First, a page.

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National Security Law of Hong Kong: Indicator of Chinese Colonialism

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The Hong Kong crisis is not something new. This former British Colony situated on China’s southern coast is meeting the same fate as many others did after the British decided to leave. When the British government handed over Hong Kong to China in 1997, China pledged that it would allow Hong Kong and the people living there with absolute political autonomy under the “one country, two systems” principal. It means that china would be a one-party state and Hong Kong would be a special administrative region (SAR) of China for 50 years having its capitalist economic system, own currency, legal and legislative system and freedom. However, Beijing had side by side been steadily taking steps to encroach on Hong Kong’s political system and snatch away its freedom

A new extradition bill for Hong Kong was introduced by China in June, 2019. This bill would have allowed all the criminal suspects from Hong Kong to be sent to mainland China for trial in courts controlled by the Communist party. This would have given China complete authority to punish people for raising their voice for a pro democratic Hong Kong. People opposed this bill and took to the streets. Massive protests were being carried out against this proposal and they involved broader anti-China and pro-democracy movements. The bill got postponed for the time being however, the people of Hong Kong kept criticizing China for trying to deprive them of their freedom.

The Final Nail in the Coffin.   After this massive backlash, in order to completely make sure that it does not happen again, Xi Jinping hammered the final nail in the coffin through a new national security law. Beijing took its most assertive action on 30th June, 2020 when it passed a national security law for Hong Kong. This law has been named the end of Hong Kong as it criminalizes any act of succession. It also criminalizes subversion and terrorism which can be punishable by a maximum life sentence in prison. Basically, it means that anything that China considers to be against it or threatens China in any way, could be punishable by law. According to this law, Beijing would also establish a new security office in Hong Kong to safeguard national security. This would increase the possibility of Chinese security forces on the streets of Hong Kong.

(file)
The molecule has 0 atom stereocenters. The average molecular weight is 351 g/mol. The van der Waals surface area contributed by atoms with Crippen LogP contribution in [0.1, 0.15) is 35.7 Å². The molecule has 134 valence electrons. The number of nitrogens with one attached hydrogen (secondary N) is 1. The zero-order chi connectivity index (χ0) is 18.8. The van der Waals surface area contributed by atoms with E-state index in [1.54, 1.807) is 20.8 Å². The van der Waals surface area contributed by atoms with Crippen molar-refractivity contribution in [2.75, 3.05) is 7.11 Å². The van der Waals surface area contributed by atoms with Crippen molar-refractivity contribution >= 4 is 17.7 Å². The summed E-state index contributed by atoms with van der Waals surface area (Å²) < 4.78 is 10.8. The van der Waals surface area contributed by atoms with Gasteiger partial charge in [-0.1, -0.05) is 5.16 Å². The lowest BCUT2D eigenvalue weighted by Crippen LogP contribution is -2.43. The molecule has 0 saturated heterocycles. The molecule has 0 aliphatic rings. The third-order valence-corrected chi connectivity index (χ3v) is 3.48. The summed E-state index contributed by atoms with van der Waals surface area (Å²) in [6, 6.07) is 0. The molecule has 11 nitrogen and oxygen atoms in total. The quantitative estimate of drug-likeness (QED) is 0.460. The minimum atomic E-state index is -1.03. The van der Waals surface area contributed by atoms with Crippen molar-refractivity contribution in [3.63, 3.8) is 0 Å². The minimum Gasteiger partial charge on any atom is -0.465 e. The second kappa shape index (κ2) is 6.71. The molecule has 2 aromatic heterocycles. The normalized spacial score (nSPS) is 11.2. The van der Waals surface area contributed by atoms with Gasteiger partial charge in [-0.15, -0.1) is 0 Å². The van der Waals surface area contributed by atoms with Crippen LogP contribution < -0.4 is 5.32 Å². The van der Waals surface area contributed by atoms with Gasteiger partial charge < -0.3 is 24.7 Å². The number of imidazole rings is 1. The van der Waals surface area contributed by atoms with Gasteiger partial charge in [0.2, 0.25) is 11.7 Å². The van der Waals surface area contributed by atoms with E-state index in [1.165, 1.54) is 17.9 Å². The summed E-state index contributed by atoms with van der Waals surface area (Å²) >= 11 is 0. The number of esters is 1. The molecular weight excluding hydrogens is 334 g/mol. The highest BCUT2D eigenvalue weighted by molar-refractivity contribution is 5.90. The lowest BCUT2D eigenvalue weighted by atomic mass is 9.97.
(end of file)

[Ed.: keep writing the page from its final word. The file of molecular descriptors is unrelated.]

China is using this law to eliminate its political opposition. This security law gives China the power to prosecute and punish people opposing China’s control over Hong Kong. The police have arrested dozens of Hong Kong’s prominent pro-democracy activists and law makers. These moves have suppressed the uprising and silenced people who had fought for democracy. With the national security law imposed, library books have been removed from the shelves to be screened for offensive content, political slogans have been branded illegal. A 19-year-old was arrested merely on the suspicion of inciting secession through his social media posts. Many activists have fled Hong Kong in order to seek asylum in foreign countries.